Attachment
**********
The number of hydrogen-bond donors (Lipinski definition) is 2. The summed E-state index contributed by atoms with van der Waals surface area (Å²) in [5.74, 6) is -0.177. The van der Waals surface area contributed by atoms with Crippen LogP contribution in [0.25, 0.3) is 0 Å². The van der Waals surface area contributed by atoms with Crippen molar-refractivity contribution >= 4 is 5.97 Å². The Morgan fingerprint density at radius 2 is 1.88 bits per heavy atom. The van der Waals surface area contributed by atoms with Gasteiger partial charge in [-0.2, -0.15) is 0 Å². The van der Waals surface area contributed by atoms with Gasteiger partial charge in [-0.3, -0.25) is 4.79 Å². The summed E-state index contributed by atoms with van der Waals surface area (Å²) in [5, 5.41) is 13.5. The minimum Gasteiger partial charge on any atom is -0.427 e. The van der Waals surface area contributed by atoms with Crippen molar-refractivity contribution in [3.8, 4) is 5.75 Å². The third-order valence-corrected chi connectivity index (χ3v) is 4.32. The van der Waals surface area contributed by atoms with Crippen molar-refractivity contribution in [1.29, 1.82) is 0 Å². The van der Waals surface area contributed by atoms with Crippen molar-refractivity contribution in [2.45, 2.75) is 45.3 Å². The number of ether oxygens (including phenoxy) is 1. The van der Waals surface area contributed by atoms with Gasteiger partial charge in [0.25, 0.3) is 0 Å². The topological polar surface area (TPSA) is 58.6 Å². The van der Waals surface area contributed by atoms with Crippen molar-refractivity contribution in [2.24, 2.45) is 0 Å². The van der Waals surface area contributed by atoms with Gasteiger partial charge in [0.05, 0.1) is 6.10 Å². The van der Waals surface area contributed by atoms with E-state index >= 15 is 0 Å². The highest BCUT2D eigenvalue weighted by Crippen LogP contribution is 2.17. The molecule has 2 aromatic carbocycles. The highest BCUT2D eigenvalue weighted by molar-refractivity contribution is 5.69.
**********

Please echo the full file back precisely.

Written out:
The number of hydrogen-bond donors (Lipinski definition) is 2. The summed E-state index contributed by atoms with van der Waals surface area (Å²) in [5.74, 6) is -0.177. The van der Waals surface area contributed by atoms with Crippen LogP contribution in [0.25, 0.3) is 0 Å². The van der Waals surface area contributed by atoms with Crippen molar-refractivity contribution >= 4 is 5.97 Å². The Morgan fingerprint density at radius 2 is 1.88 bits per heavy atom. The van der Waals surface area contributed by atoms with Gasteiger partial charge in [-0.2, -0.15) is 0 Å². The van der Waals surface area contributed by atoms with Gasteiger partial charge in [-0.3, -0.25) is 4.79 Å². The summed E-state index contributed by atoms with van der Waals surface area (Å²) in [5, 5.41) is 13.5. The minimum Gasteiger partial charge on any atom is -0.427 e. The van der Waals surface area contributed by atoms with Crippen molar-refractivity contribution in [3.8, 4) is 5.75 Å². The third-order valence-corrected chi connectivity index (χ3v) is 4.32. The van der Waals surface area contributed by atoms with Crippen molar-refractivity contribution in [1.29, 1.82) is 0 Å². The van der Waals surface area contributed by atoms with Crippen molar-refractivity contribution in [2.45, 2.75) is 45.3 Å². The number of ether oxygens (including phenoxy) is 1. The van der Waals surface area contributed by atoms with Gasteiger partial charge in [0.25, 0.3) is 0 Å². The topological polar surface area (TPSA) is 58.6 Å². The van der Waals surface area contributed by atoms with Crippen molar-refractivity contribution in [2.24, 2.45) is 0 Å². The van der Waals surface area contributed by atoms with Gasteiger partial charge in [0.05, 0.1) is 6.10 Å². The van der Waals surface area contributed by atoms with E-state index >= 15 is 0 Å². The highest BCUT2D eigenvalue weighted by Crippen LogP contribution is 2.17. The molecule has 2 aromatic carbocycles. The highest BCUT2D eigenvalue weighted by molar-refractivity contribution is 5.69.